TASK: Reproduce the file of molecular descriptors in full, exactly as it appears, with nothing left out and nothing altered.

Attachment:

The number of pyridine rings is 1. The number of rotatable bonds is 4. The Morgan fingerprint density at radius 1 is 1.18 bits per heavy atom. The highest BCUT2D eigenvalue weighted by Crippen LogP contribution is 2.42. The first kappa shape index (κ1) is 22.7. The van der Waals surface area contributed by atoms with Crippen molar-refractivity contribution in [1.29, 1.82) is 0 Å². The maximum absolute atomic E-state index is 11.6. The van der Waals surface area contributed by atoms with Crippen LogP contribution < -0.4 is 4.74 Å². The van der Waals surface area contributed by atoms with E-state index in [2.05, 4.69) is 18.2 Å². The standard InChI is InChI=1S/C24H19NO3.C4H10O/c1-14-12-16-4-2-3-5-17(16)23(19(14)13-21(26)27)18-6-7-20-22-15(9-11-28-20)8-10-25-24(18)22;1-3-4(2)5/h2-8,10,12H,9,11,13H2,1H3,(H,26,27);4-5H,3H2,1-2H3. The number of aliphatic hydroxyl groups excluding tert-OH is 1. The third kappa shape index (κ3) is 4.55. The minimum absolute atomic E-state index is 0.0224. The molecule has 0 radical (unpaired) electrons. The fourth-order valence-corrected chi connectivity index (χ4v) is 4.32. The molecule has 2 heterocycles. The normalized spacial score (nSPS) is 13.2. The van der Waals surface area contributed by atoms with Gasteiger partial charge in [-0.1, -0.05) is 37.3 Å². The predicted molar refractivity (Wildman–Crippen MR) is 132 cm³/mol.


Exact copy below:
The number of pyridine rings is 1. The number of rotatable bonds is 4. The Morgan fingerprint density at radius 1 is 1.18 bits per heavy atom. The highest BCUT2D eigenvalue weighted by Crippen LogP contribution is 2.42. The first kappa shape index (κ1) is 22.7. The van der Waals surface area contributed by atoms with Crippen molar-refractivity contribution in [1.29, 1.82) is 0 Å². The maximum absolute atomic E-state index is 11.6. The van der Waals surface area contributed by atoms with Crippen LogP contribution < -0.4 is 4.74 Å². The van der Waals surface area contributed by atoms with E-state index in [2.05, 4.69) is 18.2 Å². The standard InChI is InChI=1S/C24H19NO3.C4H10O/c1-14-12-16-4-2-3-5-17(16)23(19(14)13-21(26)27)18-6-7-20-22-15(9-11-28-20)8-10-25-24(18)22;1-3-4(2)5/h2-8,10,12H,9,11,13H2,1H3,(H,26,27);4-5H,3H2,1-2H3. The number of aliphatic hydroxyl groups excluding tert-OH is 1. The third kappa shape index (κ3) is 4.55. The minimum absolute atomic E-state index is 0.0224. The molecule has 0 radical (unpaired) electrons. The fourth-order valence-corrected chi connectivity index (χ4v) is 4.32. The molecule has 2 heterocycles. The normalized spacial score (nSPS) is 13.2. The van der Waals surface area contributed by atoms with Gasteiger partial charge in [-0.1, -0.05) is 37.3 Å². The predicted molar refractivity (Wildman–Crippen MR) is 132 cm³/mol.